Victor (voice of Johnny Depp) finds himself wed to a lively corpse while practicing his wedding vows.
Directed by Tim Burton (Dark Shadows, Ed Wood) and Mike Johnson, The Corpse Bride is a stop motion animation film much in the vein of A Nightmare Before Christmas. It is also a much better film. Featuring a real world that is dark and drab, and an afterlife that if much more colorful and lively, The Corpse Bride is a love story that could have only come from the wacky recesses of Tim Burton’s imagination.
After flubbing his vows over and over again to Victoria (voice of Emily Watson), Victor flees into the woods. It is there that he practices his vows and comes to unknowingly place the wedding ring on the finger of a corpse. He unwittingly finds himself wed to Emily (Helena Bonham Carter), a woman who was murdered years ago but is still vibrant and full of (after)life. He then finds himself in the afterlife, alive but living in the underworld, married to Emily. All he wants to do, though, is return to the living world to marry his love, Victoria.
The Corpse Bride is a strange love story, to say the least. While the film is fairly straightforward, Victor finds that he develops feelings for Emily even though he is in love with Victoria. Of course, being the Victorian gentleman, he eventually comes to honor his agreement even though it is not what he wants. Once they come topside to be married in the living world, Emily realizes that she cannot be married to a living man who is in love with someone else. Especially when the someone else loves victor in return.
Emily is a tragic figure who your heart goes out to. When she marries Victor, she seems to be genuinely happy. She was murdered by her betrothed, Lord Barkus (Richard E. Grant), who ran off with her wealth after leaving her corpse in the woods. She has spent the years (un)living in the afterlife, forever in her wedding dress. She is a very sympathetic character, one for whom you wish good things would happen. Unfortunately, being married to a living man is not something that can be allowed. Victor and Emily return topside so that Victor can be officially married to Emily by drinking poison, which will send him to the land of the dead with her for all eternity.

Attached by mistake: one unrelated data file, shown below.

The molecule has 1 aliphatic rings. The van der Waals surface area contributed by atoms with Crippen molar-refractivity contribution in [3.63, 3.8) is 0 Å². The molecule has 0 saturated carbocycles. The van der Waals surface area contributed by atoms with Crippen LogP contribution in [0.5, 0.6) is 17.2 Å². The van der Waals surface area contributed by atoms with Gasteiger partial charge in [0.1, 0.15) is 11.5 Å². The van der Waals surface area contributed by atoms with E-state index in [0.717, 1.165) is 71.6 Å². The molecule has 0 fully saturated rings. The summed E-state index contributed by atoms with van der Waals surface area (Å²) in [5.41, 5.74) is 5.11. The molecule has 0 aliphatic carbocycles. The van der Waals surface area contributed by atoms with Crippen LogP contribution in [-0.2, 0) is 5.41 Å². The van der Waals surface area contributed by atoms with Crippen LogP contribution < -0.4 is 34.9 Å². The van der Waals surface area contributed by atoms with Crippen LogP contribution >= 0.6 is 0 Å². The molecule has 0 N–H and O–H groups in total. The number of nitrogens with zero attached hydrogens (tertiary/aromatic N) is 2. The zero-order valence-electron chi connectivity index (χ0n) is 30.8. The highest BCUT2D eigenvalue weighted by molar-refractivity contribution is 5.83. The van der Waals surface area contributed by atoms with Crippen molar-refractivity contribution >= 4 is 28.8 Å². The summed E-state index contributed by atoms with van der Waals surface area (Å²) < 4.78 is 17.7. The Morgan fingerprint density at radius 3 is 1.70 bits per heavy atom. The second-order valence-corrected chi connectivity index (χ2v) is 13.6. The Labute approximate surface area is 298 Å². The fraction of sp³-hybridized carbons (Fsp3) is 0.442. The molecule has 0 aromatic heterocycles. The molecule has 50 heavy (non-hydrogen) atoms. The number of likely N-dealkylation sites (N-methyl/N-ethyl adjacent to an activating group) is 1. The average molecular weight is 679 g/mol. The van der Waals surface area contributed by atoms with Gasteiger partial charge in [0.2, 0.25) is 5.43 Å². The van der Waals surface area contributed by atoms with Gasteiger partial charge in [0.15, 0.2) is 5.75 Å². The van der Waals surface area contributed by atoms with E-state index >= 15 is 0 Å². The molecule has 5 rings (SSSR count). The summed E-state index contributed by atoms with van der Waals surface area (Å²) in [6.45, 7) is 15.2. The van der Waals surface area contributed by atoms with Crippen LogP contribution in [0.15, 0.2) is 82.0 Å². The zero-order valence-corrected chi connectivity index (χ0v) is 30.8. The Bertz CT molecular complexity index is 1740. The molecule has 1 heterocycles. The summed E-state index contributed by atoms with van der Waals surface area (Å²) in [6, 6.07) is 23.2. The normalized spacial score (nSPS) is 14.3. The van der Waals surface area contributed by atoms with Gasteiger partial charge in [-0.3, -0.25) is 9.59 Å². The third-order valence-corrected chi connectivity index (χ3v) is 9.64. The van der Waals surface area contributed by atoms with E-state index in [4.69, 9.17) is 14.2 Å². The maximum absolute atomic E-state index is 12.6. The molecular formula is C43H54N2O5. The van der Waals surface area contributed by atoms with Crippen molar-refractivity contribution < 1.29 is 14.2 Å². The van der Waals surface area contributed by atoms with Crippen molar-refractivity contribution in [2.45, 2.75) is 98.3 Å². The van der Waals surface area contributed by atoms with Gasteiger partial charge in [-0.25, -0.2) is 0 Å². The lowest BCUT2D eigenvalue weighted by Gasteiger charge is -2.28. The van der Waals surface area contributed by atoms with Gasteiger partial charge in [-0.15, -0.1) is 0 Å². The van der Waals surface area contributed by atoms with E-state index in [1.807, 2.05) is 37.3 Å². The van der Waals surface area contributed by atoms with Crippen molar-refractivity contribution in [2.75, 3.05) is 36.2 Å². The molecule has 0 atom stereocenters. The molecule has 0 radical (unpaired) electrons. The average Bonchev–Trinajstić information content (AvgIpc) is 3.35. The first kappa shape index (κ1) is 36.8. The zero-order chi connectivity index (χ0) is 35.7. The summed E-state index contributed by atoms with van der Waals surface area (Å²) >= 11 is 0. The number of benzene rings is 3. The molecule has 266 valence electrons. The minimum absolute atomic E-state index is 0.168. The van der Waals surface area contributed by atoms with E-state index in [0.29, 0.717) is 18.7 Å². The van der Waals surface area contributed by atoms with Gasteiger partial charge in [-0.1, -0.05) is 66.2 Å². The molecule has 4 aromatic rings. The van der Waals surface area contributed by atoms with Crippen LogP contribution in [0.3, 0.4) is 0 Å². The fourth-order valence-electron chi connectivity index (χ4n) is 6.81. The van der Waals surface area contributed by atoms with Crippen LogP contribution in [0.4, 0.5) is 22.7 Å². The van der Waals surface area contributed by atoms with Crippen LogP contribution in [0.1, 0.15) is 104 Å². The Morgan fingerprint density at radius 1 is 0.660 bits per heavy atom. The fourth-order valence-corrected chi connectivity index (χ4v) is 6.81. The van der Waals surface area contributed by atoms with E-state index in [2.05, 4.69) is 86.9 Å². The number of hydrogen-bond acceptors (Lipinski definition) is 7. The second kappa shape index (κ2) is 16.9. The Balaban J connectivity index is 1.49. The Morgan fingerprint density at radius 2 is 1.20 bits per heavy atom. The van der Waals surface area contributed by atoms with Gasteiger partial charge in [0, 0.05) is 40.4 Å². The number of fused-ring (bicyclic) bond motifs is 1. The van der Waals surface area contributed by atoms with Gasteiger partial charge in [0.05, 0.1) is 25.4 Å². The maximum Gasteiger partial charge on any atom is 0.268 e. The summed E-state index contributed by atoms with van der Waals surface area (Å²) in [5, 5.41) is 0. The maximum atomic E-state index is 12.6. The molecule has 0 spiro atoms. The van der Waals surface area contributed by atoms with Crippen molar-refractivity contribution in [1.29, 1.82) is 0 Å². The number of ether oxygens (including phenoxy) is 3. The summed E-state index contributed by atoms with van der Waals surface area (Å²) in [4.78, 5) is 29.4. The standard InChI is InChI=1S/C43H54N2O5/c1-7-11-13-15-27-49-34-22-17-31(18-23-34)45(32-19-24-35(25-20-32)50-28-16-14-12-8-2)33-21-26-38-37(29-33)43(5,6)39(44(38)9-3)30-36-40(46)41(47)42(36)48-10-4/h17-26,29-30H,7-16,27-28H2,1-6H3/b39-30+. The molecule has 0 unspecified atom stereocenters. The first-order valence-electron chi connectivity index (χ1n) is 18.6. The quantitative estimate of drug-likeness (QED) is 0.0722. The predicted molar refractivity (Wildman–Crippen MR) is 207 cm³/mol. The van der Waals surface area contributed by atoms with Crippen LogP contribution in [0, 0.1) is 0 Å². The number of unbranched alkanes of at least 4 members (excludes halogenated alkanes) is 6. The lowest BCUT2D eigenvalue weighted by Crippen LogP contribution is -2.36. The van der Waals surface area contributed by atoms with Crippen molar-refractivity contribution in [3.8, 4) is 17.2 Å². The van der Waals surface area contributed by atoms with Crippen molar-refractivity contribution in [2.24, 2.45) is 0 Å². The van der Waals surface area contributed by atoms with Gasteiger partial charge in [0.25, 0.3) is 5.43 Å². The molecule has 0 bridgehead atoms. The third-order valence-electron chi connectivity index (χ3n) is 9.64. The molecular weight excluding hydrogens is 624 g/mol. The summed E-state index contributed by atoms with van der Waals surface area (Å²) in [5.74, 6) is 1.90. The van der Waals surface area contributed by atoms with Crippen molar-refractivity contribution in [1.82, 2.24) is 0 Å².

Once they are topside, they find that Victoria’s parents have married her off to Lord Barkus, who intends to kill her and take her families wealth. Emily recognizes him and he meets a gruesome fate by drinking the poison that Victor intended to drink. Emily then realizes that she cannot be married to someone who is in love with someone else, and a living someone else at that. She vanishes, giving her blessing to Victor and Victoria.
As I’ve said, The Corpse Bride is a strange sort of love story. While Victor and Victoria have never met at the beginning of the film, they instantly fall in love with each other when they meet. Both have been somewhat abused by their parents and are shy and neither is outgoing. They are kindred spirits who could be happy together.
The animation in this film is top of the line. We don’t often see stop motion animation, and when we do it is something to behold. The design of the characters and their movements is just off enough to put you into the film, creating a fantasy version of real life but not creating a disconnect between you and the events unfolding on the screen. This is an animated film. It is not meant to look real and you can connect to that. Unlike so many CGI films today that attempt to look real, this attempts to look different and animated and it works better than half the CGI films and films using CGI special effects.
The one complaint I have with this film are the songs. Written by Danny Elfman and John August, they are just not catchy in the way the songs were in A Nightmare Before Christmas. On the plus side, there are only four songs in the stunningly short film. The songs actually seem a little bit out of place in this film. They seem unnecessary. They don’t especially detract from the film, but they certainly don’t help it either. They seem put in the film to enhance it’s running time, but that is not the case. If you pay attention, they do convey plot points. I just think that the attempt to tell the story through these songs does the film a disservice and the film would have been better served without them.
With striking stop motion animation, beautiful character designs, and a twisted love story, The Corpse Bride is a guilty pleasure of mine. I like this film quite a lot. With the exception of some weak songs, the film works beautifully. It is a tragic tale of love and loss, drawn through the mind of Tim Burton. If you enjoy Tim Burton films (I’m hit and miss on him), take a moment to watch this film. It has a fairly short running time, but you will find yourself enthralled with the story and characters and animation.
*** out of ****